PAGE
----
Saturday, 10 October 2009

Looking Back...

The cover story of the Autumn issue of the indispensable Butterfly magazine is, of course, the Summer of the Painted Lady. The numbers are still being crunched, but it seems likely that around a billion Painted Ladies swept across the UK, at the western end of a front some 850 miles long. They flew with such vigour and carried on so far north that some reached St Kilda - the first butterflies of any kind seen there in two years - and others flew on all the way to Iceland. The article poses an intriguing question: What happens now? As the weather cools, the butterflies can't survive, and the obvious thing for them to do would be to turn round and migrate south for the winter, as Red Admirals do. But Painted Ladies have rarely been observed flying south in autumn. Are they flying at high altitude, making use of faster winds? No one knows...
Naturally, reading this got me thinking back over my own butterfly summer, from
the first Holly Blues and Speckled Woods to the profusion of Orange Tips,that memorable encounter with a Green Hairstreak and those beautiful Dark Green Fritillaries. There were happy times among the
Silver-Washed Fritillaries and White Admirals - and more Silver-Washed Fritillaries; an indoor Peacock; those uncommonly beautiful Common Blues that treated me to so many close-up inspections - and there was one great day on the downs, the high point of the season. I glimpsed my first Gatekeeper of the season from a train, and, much later, a Clouded Yellow from Bryan's car - then more Clouded Yellows in the October sun in France... And that was the end of summer. Still, the sky is blue today, the sun is warm. There will be a few stragglers still flying.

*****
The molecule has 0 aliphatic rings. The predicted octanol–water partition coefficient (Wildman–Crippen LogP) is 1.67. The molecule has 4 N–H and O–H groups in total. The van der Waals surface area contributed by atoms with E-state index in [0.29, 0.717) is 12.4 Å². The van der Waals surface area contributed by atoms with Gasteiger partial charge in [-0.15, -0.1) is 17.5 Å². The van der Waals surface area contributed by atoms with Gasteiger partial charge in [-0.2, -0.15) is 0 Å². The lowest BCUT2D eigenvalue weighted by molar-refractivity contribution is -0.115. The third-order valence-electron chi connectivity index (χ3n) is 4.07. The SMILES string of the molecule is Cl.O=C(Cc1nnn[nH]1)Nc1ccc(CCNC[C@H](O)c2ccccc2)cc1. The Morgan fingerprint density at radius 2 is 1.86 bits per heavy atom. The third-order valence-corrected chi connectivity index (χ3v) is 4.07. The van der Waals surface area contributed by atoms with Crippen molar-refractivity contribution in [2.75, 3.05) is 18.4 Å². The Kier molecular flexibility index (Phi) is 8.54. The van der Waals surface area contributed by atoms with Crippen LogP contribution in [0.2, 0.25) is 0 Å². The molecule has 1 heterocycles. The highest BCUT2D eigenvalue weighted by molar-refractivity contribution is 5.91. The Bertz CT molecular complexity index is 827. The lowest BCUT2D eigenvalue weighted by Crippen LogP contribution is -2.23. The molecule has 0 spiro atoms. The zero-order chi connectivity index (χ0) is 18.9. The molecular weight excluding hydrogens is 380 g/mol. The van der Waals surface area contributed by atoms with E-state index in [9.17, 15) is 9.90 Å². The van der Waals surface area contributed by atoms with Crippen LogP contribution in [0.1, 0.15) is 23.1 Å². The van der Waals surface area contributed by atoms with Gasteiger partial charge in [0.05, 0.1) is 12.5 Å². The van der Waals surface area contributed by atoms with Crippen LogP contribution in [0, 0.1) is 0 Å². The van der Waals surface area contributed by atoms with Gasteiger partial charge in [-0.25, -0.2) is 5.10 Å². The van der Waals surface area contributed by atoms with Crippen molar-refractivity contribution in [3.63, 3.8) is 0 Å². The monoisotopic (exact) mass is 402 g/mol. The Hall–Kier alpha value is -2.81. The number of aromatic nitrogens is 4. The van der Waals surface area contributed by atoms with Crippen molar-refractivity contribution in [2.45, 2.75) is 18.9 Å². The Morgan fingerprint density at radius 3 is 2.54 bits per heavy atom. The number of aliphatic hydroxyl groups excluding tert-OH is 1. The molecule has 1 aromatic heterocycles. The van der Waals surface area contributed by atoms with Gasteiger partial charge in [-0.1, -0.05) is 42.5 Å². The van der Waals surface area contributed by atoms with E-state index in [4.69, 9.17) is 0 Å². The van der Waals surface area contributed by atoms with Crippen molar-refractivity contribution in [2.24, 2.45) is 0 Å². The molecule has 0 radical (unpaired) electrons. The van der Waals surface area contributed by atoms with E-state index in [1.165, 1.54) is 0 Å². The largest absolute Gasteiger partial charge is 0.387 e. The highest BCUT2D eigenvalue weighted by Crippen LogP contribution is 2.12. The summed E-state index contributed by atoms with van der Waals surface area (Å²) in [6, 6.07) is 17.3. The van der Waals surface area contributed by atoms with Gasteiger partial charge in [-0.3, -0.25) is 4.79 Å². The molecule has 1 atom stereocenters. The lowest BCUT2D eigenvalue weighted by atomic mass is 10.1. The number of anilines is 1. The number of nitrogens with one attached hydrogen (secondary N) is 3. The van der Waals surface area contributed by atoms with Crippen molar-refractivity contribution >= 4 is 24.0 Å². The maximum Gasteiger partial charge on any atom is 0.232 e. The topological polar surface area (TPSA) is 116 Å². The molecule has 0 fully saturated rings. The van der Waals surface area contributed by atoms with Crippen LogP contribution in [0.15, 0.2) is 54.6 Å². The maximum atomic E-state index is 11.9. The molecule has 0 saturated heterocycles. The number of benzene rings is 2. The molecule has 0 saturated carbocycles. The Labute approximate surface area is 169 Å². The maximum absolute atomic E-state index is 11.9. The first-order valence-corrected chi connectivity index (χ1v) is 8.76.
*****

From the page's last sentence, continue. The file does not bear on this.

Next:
1. When I was seventeen
    It was a very good year
    It was a very good year for Fritillaries
    And Cloudy Yellows
    (Elusive fellows)
    With a net on the green
    When I was seventeen

    When I was twenty-one
    It was a very good year
    It was a very good year for Speckled Woods
    And Green Hairstreaks
    I chased them for weeks
    With a sawn-off shotgun
    When I was twenty-one

    When I was thirty-five
    It was a very good year
    It was a very good year for Orange Tips
    And Holly Blues
    I’d cook them stews
    And boil them alive
    When I was thirty-five

    But now the days grow short
    I’m in the autumn of the year
    And now I think of my life as oddly spent
    From one point of view:
    Murdering the Common Blue.
    Was it such a great crime
    Or just a complete waste of time?

    It was a mess of good years.

  2. hardly saw any butterflies at all throughout the entire summer (apart from an over abundance of cabbage whites)

    and only a boring little brown moth here and there

    In fact, for me it was my worst lepidopteral summer ever

  3. All joking aside, Nige, this has to be one of the most beautiful posts I've seen from the blogosphere in some time, not counting Brit's gorgeous daughter.

    Is truth beauty? Obviously not, but why not?

  4. Big question Peter - my intuition is that it might be truer the other way round, but I'm no philosopher... And thanks for your kind words - it isn't me, it's the butteflies.